The Price is Right: Students used various ways for Howl tickets


By: Amy Reid and Veronica Stephen 

For the first time in its history, tickets for the Howl were completely sold out by the Thursday preceding the event. This led to some students getting creative with how they got in.

One student copied his ticket and sold the counterfeits to students, which the executives in the Utah State University Student Association didn’t find out until after the Howl was over.

“The fake tickets were brought to our attention when a student who had forged a ticket came into the Student Involvement and Leadership Office and asked to speak to Linda Zimmerman to apologize and asked to pay back the amount had he paid for a ticket,” said Madison Maners, the public relations and marketing director for USUSA.

The student that turned himself in was asked to volunteer at other USUSA events instead of paying the price of his ticket, Maners said.

“Having students volunteer will maybe help them see what goes on behind the scenes and why it’s important to abide by the system,” she said. “We’re hoping students, as we go through this learning curve, will appreciate more of what really goes on. It’s not just a dance, it’s not just a party, it really is an event with paid performers, paid entertainment for which students should be purchasing tickets.”

Only 6,000 tickets were available for the Howl due to fire and safety codes. After they sold out, people turned to Facebook and KSL to purchase them, and as the day of the event approached, many started selling and buying tickets at higher-than-average prices.

Wendy Andreason, a senior majoring in accounting, was originally planning on going to the Howl, but when she saw how much people were willing to spend for tickets, she changed her mind.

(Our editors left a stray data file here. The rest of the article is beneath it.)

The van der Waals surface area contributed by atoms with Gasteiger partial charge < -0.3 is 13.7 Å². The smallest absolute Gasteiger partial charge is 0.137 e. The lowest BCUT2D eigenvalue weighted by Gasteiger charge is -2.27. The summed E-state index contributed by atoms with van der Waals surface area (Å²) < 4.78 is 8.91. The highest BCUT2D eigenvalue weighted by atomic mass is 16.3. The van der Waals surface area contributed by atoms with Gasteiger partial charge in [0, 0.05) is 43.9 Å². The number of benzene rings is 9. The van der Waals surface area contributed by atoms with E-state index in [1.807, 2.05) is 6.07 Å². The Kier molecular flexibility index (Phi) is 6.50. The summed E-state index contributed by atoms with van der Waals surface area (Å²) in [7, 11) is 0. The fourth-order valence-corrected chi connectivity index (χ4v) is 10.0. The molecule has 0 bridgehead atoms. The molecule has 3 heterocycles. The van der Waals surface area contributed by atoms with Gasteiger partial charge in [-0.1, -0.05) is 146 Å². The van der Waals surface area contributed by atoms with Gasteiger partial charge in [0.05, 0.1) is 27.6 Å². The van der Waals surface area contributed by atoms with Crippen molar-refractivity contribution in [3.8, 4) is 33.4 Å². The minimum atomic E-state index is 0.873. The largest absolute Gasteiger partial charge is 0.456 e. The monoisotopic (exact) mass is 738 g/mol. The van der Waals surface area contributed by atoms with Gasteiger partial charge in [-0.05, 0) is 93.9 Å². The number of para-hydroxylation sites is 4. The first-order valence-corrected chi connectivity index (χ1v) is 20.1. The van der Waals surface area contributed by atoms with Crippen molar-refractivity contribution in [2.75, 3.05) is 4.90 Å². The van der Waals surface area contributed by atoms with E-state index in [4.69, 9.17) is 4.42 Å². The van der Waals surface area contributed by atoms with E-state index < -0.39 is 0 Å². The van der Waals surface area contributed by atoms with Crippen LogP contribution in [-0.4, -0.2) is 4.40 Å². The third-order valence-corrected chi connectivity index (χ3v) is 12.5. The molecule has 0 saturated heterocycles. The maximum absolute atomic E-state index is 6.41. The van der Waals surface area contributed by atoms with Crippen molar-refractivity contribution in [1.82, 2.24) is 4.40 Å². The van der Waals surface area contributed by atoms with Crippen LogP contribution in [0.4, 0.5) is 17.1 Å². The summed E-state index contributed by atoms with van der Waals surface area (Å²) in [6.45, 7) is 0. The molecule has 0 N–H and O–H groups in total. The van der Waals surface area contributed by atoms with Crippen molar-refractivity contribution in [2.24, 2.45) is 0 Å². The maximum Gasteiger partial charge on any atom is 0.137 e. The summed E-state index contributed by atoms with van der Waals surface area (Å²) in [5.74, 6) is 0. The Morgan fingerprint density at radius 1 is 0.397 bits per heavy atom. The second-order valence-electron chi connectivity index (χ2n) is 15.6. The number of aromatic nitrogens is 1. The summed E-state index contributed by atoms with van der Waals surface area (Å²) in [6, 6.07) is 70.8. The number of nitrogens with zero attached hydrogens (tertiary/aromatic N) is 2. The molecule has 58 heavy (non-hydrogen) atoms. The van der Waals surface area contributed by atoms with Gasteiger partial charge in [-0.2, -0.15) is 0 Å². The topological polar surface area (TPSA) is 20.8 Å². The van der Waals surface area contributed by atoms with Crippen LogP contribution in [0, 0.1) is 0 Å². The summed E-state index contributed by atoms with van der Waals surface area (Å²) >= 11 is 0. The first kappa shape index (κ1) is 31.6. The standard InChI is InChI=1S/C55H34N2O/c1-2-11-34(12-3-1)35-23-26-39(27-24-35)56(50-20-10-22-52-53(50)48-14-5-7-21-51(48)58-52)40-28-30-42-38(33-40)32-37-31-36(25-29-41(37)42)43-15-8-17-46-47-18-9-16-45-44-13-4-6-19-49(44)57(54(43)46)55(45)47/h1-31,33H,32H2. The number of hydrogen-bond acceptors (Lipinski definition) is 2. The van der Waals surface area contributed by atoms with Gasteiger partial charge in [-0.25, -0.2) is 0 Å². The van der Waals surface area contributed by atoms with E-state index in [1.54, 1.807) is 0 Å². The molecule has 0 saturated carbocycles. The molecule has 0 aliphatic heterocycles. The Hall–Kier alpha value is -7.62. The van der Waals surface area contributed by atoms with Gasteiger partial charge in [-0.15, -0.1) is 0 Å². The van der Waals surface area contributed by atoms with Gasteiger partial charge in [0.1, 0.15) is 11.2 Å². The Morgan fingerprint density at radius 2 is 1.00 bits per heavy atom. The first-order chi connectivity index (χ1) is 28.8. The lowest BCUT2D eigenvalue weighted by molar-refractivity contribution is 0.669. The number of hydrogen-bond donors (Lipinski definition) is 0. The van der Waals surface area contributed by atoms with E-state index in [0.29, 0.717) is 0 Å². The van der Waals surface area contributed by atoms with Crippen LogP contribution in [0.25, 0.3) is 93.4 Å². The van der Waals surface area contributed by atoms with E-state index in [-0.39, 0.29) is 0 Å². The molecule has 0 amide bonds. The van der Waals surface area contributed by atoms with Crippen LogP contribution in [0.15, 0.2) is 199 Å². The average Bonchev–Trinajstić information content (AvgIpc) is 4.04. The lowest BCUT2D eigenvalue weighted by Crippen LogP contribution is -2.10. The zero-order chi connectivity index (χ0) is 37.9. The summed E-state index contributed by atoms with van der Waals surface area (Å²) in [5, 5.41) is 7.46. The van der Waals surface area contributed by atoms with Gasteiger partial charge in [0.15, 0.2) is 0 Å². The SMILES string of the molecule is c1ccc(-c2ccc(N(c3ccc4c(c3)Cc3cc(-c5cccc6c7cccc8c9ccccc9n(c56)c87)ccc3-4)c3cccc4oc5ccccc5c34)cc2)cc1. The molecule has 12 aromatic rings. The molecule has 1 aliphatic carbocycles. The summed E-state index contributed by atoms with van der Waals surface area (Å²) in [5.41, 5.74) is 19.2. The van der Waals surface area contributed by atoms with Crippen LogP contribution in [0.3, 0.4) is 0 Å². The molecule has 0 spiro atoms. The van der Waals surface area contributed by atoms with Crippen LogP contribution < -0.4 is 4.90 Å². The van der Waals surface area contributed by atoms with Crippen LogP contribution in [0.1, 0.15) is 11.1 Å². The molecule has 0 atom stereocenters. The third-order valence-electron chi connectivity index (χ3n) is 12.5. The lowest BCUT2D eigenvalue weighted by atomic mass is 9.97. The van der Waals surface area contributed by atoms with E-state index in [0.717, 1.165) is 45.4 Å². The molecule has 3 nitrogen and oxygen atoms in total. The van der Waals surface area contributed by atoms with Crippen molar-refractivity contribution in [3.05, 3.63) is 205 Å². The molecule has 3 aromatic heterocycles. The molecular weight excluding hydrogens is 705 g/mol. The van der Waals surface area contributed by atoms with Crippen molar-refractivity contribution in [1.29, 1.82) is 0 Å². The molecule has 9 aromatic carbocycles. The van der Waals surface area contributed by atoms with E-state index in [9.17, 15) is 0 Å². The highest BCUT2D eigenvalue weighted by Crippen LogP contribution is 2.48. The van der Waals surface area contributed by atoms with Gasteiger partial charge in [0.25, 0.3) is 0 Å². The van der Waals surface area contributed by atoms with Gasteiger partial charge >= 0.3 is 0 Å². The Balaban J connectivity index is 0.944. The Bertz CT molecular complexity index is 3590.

“A friend and I were on Yik Yak Thursday night and there was a post of someone selling his tickets to a BYU student for $120 on KSL,” Andreason said. “After we discussed it, we decided why not to try it. It was a win-win — either we make some extra money or we go to The Howl.”

Andreason had two tickets and was able to sell one for $85 and the other for $50, turning a $115 profit. She said she would have liked to see the hypnotist, but the money was too tempting.

“Let’s be honest, being a student in college means the money definitely won out,” she said.

Even though USUSA Executive Council capped the number of tickets, some students were still disappointed about how crowded the Howl was.

“This year was terrible because no one could get into the dance,” said Asfand Khan, a sophomore majoring in biology.

While ticket numbers probably won’t change in the future, the ticketing system might.

After the copies this year, USUSA Executive Council is discussing switching to a scanned ticket system for the Howl in years to come.